The works of Katsutoshi Mizuno are innocently beautiful and project an image of exquisite quality. At the same time, they possess a serene ambience that deftly winds its way straight into the observer’s heart. The well-proportioned and beautifully shaped bowls, plates, and other tableware are created using the impression-die forging technique, in which the clay shaped using a potter’s wheel is then placed in a plaster mold carved by the artist himself, and pressed down to form the desired shape. Although to some extent, this method enables mass production of a fixed number of items, all operations are done by hand, so in reality no two finished products are alike.
“I have not even once considered myself to be skilled at what I do. When I am making, I think about what it takes to create universal tableware with a strong connection to society."
"This fierce-yet-humble dedication to the art of ceramics has been cultivated through an 8-year- long apprenticeship at Kutani Seiyo, the birthplace of many up-and-coming artists. There, his mentor Yoichi Hata often said:“If you want to create new things, take your lessons from the classics.”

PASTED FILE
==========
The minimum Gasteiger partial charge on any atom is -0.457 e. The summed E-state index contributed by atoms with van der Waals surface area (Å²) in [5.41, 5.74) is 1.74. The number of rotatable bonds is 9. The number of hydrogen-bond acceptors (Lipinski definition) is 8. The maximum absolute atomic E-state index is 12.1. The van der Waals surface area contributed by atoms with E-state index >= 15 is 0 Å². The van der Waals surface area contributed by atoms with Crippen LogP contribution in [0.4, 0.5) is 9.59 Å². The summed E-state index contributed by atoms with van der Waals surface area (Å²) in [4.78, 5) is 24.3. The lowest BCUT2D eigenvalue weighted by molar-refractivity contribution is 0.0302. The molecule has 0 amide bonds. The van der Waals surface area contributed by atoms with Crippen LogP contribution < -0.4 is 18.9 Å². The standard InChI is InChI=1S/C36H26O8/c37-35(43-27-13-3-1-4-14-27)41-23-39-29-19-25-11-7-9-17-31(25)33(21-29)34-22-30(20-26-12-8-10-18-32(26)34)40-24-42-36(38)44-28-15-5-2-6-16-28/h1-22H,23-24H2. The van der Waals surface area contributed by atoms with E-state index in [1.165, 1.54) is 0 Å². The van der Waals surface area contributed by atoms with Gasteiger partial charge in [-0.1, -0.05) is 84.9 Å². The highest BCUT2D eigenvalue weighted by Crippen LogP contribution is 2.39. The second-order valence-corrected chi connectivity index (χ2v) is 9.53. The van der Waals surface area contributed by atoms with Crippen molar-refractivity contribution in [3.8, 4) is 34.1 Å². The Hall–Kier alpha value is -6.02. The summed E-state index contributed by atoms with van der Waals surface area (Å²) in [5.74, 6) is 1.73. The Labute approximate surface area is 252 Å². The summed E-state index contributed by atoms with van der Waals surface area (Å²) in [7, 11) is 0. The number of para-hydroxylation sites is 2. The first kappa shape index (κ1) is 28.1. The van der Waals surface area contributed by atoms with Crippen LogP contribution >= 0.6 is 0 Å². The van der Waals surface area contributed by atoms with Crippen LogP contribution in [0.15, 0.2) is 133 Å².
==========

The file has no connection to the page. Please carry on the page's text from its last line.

Mizuno is driven by the belief that artifacts that have survived to the present day possess a certain intrinsic universality. He seeks inspiration in the past by visiting Art museums and antique stores.
“Getting too absorbed in the creation process makes your hands move in a contrived, artificial way. This imprints the personality of the artist in the finished work. But tableware used in everyday life must be simple, like the air we breathe. The last thing it needs is an artist’s self-assertion.”
Although Mizuno’s tableware is designed for traditional Japanese cuisine, it provides the perfect backdrop for a variety of ingredients and dishes.
Mizuno still uses Tobe clay from Ehime Prefecture, where he established his atelier immediately after becoming an independent artist. Vessels made with Tobe clay are known as Tobeyaki. There is a poem by the renowned poet Masaoka Shiki that goes “I arranged plum blossoms and camellia in a milky- white Tobeyaki vase.” According to Mizuno, this distinctive soft white color is the reason why Tobeyaki porcelain brings out the appeal of any kind of dish.
“The modern dietary lifestyle is extremely rich and diverse. In order to pair with all kinds of cuisines, tableware must assume the role of a simple base.”
Day after day, Mizuno faces the potter’s wheel and continues creating, inspired by a sense of empathy with the people who use his works.